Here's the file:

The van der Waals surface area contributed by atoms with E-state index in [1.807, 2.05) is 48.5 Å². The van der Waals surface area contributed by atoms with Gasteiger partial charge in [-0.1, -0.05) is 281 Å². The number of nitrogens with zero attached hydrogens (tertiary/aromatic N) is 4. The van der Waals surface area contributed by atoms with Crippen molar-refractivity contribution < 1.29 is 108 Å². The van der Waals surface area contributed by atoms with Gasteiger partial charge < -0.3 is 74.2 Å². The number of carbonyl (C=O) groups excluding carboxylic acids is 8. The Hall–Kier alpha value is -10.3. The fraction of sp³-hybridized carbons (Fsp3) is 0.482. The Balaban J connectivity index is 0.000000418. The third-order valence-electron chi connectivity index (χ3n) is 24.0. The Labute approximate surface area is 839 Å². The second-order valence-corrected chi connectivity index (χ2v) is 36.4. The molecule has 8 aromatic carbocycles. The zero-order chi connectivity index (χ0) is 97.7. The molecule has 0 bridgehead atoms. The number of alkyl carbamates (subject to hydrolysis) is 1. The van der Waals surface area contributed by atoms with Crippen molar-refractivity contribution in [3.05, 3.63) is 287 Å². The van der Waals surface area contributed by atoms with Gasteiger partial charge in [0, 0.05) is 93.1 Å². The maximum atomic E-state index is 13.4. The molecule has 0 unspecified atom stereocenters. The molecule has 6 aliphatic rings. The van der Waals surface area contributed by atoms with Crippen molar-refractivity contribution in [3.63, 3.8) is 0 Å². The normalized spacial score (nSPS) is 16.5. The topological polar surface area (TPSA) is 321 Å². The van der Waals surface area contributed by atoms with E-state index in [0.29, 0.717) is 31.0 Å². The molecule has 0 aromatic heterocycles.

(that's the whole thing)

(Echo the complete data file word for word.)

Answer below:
The van der Waals surface area contributed by atoms with E-state index in [1.807, 2.05) is 48.5 Å². The van der Waals surface area contributed by atoms with Gasteiger partial charge in [-0.1, -0.05) is 281 Å². The number of nitrogens with zero attached hydrogens (tertiary/aromatic N) is 4. The van der Waals surface area contributed by atoms with Crippen molar-refractivity contribution < 1.29 is 108 Å². The van der Waals surface area contributed by atoms with Gasteiger partial charge < -0.3 is 74.2 Å². The number of carbonyl (C=O) groups excluding carboxylic acids is 8. The Hall–Kier alpha value is -10.3. The fraction of sp³-hybridized carbons (Fsp3) is 0.482. The Balaban J connectivity index is 0.000000418. The third-order valence-electron chi connectivity index (χ3n) is 24.0. The Labute approximate surface area is 839 Å². The second-order valence-corrected chi connectivity index (χ2v) is 36.4. The molecule has 8 aromatic carbocycles. The zero-order chi connectivity index (χ0) is 97.7. The molecule has 0 bridgehead atoms. The number of alkyl carbamates (subject to hydrolysis) is 1. The van der Waals surface area contributed by atoms with Crippen molar-refractivity contribution in [3.05, 3.63) is 287 Å². The van der Waals surface area contributed by atoms with Gasteiger partial charge in [0, 0.05) is 93.1 Å². The maximum atomic E-state index is 13.4. The molecule has 0 unspecified atom stereocenters. The molecule has 6 aliphatic rings. The van der Waals surface area contributed by atoms with Crippen molar-refractivity contribution in [3.63, 3.8) is 0 Å². The normalized spacial score (nSPS) is 16.5. The topological polar surface area (TPSA) is 321 Å². The van der Waals surface area contributed by atoms with E-state index in [0.29, 0.717) is 31.0 Å². The molecule has 0 aromatic heterocycles.